AS a parliament that will be unmourned winds down to the election, this fortnight has been the season for goodbyes from those departing (voluntarily). The most dramatic was Thursday’s announcement by Julie Bishop that she […]
WHAT’S the best thing to do with a month off between jobs? Assuming you accrued a bit of leave in the old job and managed to save a few dollars, a quick trip isn’t a bad idea.
Then, with tickets to Hawaii on offer for under $600 return just after you’ve handed in notice… it’s aloha, here we come!
This isn’t a travel review, I’ll save that for a podcast (“Travel First” available soon from all good podcast providers). Instead, here are a few things where the ACT, a legislative island in NSW can be compared to the US island state in the Pacific.
When buying anything in Hawaii, you can’t get a plastic bag. Not even a heavy duty one. They gave plastic bags the flick a few years ago and all that’s on offer are paper bags. And it seems most of them are made from recycled paper. Worth looking at as part of the review of the ACT plastic bag ban. One to Hawaii.
Many of the restrooms in Hawaii have an automatic flush capacity, activated by sensors. American toilets flush differently from ours, they start with an almighty rush as negative pressure beyond the S-bend empties the bowl before more water is piped in.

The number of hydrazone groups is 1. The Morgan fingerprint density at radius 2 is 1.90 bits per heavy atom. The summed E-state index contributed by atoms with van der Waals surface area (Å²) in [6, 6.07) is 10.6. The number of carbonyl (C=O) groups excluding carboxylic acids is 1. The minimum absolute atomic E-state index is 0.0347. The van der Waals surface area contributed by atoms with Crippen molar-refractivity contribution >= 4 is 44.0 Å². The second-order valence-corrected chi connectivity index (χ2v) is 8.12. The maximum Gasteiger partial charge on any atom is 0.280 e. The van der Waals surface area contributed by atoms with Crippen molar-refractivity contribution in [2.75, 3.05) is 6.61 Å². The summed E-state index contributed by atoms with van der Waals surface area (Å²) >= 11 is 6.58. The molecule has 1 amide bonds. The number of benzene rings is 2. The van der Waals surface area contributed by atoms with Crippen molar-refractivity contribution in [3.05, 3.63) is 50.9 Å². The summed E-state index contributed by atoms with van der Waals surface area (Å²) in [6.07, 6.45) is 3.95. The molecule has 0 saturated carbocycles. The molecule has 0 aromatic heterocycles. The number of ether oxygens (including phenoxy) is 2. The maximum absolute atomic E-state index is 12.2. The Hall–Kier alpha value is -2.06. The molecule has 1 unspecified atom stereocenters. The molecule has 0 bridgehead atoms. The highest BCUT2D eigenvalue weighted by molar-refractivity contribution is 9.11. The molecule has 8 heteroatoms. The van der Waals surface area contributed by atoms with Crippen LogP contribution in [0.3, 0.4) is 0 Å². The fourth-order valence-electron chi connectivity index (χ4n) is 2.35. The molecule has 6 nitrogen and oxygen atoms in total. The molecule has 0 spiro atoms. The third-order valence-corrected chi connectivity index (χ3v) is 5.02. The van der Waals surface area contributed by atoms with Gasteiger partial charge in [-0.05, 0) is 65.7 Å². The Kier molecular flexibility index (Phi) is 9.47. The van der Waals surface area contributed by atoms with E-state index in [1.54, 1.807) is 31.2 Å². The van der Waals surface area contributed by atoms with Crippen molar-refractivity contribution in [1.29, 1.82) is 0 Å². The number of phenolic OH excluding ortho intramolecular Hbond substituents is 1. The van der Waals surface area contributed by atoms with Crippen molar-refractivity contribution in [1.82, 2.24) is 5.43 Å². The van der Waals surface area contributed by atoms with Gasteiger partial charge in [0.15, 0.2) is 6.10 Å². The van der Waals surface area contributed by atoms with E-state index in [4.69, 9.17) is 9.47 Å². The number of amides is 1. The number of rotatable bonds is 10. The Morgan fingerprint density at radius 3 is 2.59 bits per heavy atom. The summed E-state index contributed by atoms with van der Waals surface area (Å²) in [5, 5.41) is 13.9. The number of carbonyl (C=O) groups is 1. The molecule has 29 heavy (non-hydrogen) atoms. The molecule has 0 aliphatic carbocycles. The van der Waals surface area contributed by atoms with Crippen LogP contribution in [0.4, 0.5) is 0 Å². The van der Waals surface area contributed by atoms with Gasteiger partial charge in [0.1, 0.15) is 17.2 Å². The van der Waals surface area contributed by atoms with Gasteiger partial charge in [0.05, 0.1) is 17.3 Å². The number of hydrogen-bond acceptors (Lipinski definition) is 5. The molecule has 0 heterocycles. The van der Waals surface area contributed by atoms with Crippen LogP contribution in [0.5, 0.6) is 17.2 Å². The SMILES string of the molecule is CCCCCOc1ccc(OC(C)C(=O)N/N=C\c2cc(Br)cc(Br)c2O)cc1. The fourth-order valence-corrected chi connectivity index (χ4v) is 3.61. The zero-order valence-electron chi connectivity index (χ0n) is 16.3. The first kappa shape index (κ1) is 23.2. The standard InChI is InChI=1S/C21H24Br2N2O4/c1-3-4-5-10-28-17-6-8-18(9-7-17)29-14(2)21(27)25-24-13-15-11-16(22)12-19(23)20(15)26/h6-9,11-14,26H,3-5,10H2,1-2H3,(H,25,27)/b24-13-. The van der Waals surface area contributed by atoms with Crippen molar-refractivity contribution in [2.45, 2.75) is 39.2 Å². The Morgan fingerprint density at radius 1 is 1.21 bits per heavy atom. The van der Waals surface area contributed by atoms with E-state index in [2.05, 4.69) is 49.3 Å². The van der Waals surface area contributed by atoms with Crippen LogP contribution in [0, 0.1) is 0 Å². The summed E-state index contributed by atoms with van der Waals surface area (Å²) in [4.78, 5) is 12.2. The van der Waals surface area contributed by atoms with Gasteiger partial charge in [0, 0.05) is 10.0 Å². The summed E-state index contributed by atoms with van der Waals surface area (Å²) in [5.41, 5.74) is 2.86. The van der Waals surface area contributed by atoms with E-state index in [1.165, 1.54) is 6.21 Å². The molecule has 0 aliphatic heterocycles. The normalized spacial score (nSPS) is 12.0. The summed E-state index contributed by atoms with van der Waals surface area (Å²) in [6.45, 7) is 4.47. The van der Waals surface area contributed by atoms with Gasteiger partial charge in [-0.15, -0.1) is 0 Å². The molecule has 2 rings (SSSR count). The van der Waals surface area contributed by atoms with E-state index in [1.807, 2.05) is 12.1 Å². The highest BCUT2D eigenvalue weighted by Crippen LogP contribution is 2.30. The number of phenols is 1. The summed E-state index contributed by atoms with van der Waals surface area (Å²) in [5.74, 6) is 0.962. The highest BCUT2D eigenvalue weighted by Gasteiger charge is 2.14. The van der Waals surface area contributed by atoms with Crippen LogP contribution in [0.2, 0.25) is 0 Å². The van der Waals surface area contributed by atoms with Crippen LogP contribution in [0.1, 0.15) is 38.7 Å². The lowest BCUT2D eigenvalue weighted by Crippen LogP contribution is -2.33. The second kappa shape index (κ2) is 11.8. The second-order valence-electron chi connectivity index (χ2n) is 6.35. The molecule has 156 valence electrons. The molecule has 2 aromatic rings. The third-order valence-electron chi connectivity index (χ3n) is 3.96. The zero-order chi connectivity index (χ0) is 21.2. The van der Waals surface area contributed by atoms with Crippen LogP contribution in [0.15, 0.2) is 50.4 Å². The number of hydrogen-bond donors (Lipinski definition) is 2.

When this initial suction rush happens unexpectedly a fraction of a second after you sit down it’s not terribly enjoyable. A point to Canberra there.
Hawaiian highway driving is a wonderful experience for a Canberran. You know all those times you’re on the parkway, trying to do the right thing by staying in the left lane to allow faster drivers past on the right, only to see slower drivers sitting in the right lane? In Hawaii, the slow drivers are supposed to stay in the right lane.
Of course, more often than not, their system works about as well as ours does. We’ll call that a draw.
This article comes after a week on the actual Island of Hawaii, which is home to two magnificent attractions: the mountain Mauna Kea and the volcano Kilauea, neither of which we got to experience properly due to the weather.
I’ll admit I arrived on the Big Island at about the same time as the wet season, so I was expecting rain, but this was rain on a biblical scale. I admired the way most residents continued on during the heaviest rain I’ve ever seen as though it was nothing, but it closed off the road to the mountaintop and the only view available at the volcano was of cloud. Thick, all-encompassing, grey cloud.
Canberra gets over the line here by virtue of all-weather access to most things. 2.5 to 1.5
This provisional scorecard may be updated once I’ve seen more islands, but it does perhaps underscore why Canberra was rated so highly in a recent international travel survey.